On a party-line vote, the House passed a plan Thursday aimed at saving the Defense Department from the automatic cuts mandated by last year’s debt-ceiling deal by instead making cuts to social services and President Obama‘s health-care law, as well as raising pension contributions from federal workers.
The legislation, which passed 218 to 199 with no Democratic votes, is an attempt to alter the sequester — the debt deal’s across-the-board cuts to the Pentagon and to social services, which are set to take effect Jan. 2, 2013, because Congress failed to come up with an alternative.
The measure is certain to die in the Democrat-held Senate, and it has its critics on both sides of the aisle in the House, too — though for vastly different reasons.
To the left, it is an all-out assault on the poor and the elderly. “It asks for more of those who have less and less from those who have more,” said House minority whip Steny Hoyer (D) of Maryland on the House floor.
Some Republicans, meanwhile, say the bill is merely election-year political cover. It allows House Republicans who voted for the debt-ceiling increase to say that they voted for a measure that would have offset that increase — while at the same time preserving precious Pentagon funding.
“This is a smokescreen to protect people who voted to raise the debt ceiling,” said Rep. Jeff Landry (R) of Louisiana on Wednesday. “Listen, I like the cuts. Why couldn’t we have had those cuts last year?”
To supporters, however, the legislation stands as an opening bid from Republicans when sequester negotiations heat up in earnest after the November elections. Moreover, it highlights a key GOP talking point: While the Senate has gone nearly three years without proposing a budget, House Republicans have been unafraid to make tough fiscal decisions.
“We believe the purpose of the sequester was to replace the fact that Congress isn’t governing,” House Budget Chairman Paul Ryan (R) of Wisconsin said as debate began on the bill Thursday. “Well, let’s have Congress govern.”
The Ryan legislation handles the sequester by spreading out much of next year’s budget hit over a decade. In all, the sequester would lop $900 billion from the federal budget during the next decade, starting with $109 billion next year. That $109 billion would come from $55 billion in cuts to Medicare ($12 billion) and non-defense discretionary spending ($43 billion) on one hand and $55 billion in Pentagon cuts on the other.
Congressman Ryan’s plan allows the $12 billion in Medicare cuts to continue and adds $18 billion in new spending cuts. It also lowers the overall budget by $19 billion. But that total is $60 billion short of the $109 billion called for by the sequester. Ryan’s plan pays that balance over the next decade though a variety of spending reductions headlined by cuts to health care and the increased federal pension contributions.
To the House’s most conservative members, though, Ryan’s decision not to enact all the sequester’s discretionary cuts in 2013 is a fatal flaw. The sequester aimed to bring the federal discretionary budget down to $950 billion. Under the Ryan plan, the discretionary budget would be $1.027 billion.
“We can talk about all these cuts that are going to happen down the road, but I care about the current year, what we can control,” said Rep. Justin Amash (R) of Michigan, who voted against the measure, on Wednesday. “Discretionary spending is supposed to be at $950 billion — we are going to be way above that.”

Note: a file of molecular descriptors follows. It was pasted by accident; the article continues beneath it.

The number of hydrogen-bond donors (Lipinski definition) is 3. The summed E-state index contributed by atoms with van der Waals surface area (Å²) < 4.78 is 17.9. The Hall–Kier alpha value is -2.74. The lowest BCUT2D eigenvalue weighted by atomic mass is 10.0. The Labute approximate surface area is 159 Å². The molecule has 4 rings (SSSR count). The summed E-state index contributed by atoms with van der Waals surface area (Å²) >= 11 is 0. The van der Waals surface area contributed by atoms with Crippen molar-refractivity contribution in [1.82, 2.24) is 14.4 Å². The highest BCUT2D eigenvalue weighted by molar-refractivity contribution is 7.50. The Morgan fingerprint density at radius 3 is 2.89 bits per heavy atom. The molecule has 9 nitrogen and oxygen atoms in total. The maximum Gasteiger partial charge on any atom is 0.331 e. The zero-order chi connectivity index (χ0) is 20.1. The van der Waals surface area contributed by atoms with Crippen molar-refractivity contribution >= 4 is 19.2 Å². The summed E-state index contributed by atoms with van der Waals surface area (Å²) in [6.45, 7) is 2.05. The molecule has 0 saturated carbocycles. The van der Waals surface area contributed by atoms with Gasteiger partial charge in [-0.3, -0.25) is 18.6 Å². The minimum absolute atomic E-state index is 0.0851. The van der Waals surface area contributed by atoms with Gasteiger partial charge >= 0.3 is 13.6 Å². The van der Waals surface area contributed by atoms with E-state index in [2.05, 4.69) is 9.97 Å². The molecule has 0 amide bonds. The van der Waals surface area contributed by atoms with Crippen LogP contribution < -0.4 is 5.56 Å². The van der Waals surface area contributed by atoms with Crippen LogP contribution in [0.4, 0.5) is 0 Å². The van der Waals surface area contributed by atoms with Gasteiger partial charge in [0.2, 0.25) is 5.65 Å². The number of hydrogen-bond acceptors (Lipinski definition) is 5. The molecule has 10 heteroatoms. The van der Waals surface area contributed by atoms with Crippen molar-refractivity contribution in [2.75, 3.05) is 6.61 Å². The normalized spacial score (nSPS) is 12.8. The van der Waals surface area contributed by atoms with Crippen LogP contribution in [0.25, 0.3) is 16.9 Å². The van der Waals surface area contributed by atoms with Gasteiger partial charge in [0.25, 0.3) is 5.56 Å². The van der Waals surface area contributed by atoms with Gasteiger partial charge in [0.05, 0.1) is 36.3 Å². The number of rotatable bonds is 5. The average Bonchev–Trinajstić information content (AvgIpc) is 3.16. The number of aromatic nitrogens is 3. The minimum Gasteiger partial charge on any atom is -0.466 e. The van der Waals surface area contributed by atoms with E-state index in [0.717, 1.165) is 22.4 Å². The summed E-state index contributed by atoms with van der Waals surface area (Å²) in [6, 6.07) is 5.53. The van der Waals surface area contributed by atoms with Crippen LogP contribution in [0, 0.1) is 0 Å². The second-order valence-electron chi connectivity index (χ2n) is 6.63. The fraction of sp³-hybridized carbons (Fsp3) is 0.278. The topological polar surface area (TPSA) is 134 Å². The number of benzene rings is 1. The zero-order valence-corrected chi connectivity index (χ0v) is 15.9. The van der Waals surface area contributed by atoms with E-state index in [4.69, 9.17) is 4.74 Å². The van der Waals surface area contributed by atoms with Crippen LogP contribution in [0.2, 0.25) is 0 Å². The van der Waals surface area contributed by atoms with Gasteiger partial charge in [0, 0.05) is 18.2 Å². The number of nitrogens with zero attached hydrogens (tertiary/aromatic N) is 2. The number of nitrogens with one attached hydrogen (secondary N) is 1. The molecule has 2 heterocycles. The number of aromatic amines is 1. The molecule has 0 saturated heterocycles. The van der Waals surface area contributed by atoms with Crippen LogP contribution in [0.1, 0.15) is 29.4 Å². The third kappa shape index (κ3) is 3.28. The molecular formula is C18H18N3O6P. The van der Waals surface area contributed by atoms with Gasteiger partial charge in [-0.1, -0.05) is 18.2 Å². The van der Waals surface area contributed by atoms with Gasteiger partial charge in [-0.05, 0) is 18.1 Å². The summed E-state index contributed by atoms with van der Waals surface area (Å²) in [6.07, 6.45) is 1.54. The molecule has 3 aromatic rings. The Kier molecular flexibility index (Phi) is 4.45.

Sixteen Republicans broke ranks to vote against the bill.
Democrats are furious about how the Ryan plan achieves its $18 billion in new cuts.
- Some $7.7 billion of that comes through cuts to nutrition and food programs, such as the Supplemental Nutrition Assistance Program (SNAP), formerly known as food stamps. That would lead to more than 2 million Americans being removed from the program.
- The legislation also eliminates the Social Services Block Grant, which gives money to states to support a wide variety of programs including Meals on Wheels.
- It also removes limits on how stringent states can be in determining eligibility for a children’s health insurance program, a change that could leave 300,000 children without health care by 2015.
In the longer term, the law targets both the president’s health-care reform law and the Wall Street reform bill. It drains a public and preventive health fund (savings: $11.9 billion over 10 years), curtails funding for the state health-insurance exchanges (savings: $13.5 billion), and banks on an estimated $66.5 billion in savings from medical-malpractice reform.
On Wall Street reform, the measure generates a controversial $20 billion in savings by eliminating fees assessed to financial institutions to help pay for regulators’ ability to wind down failing financial firms with more than $50 billion in assets. Democrats say the fees will head off even larger costs in the future. Republicans argue the existence of the fund perpetuates the phenomenon of “too big to fail” banks it claims to avoid.
House Democrats offered their own alternative legislation — a proposal that would have offset the sequester by eliminating subsidies to large oil firms and agricultural interests and instituted the “Buffett Rule,” instituting a minimum tax for millionaires, to offset the sequester. The proposal was defeated in the House Budget Committee on a party-line vote.
At least one House Republican worried that the GOP measure would help Democrats paint Republicans into a political corner.
“I think we’re losing moral authority as Republicans if there’s something that’s not on the table,” said Rep. Raul Labrador (R) of Idaho at a press conference Wednesday. “If we keep just protecting defense contractors and the defense industry but saying … we have to reduce spending in all these other areas, we’re actually becoming the caricature that the Democrats are painting for us.”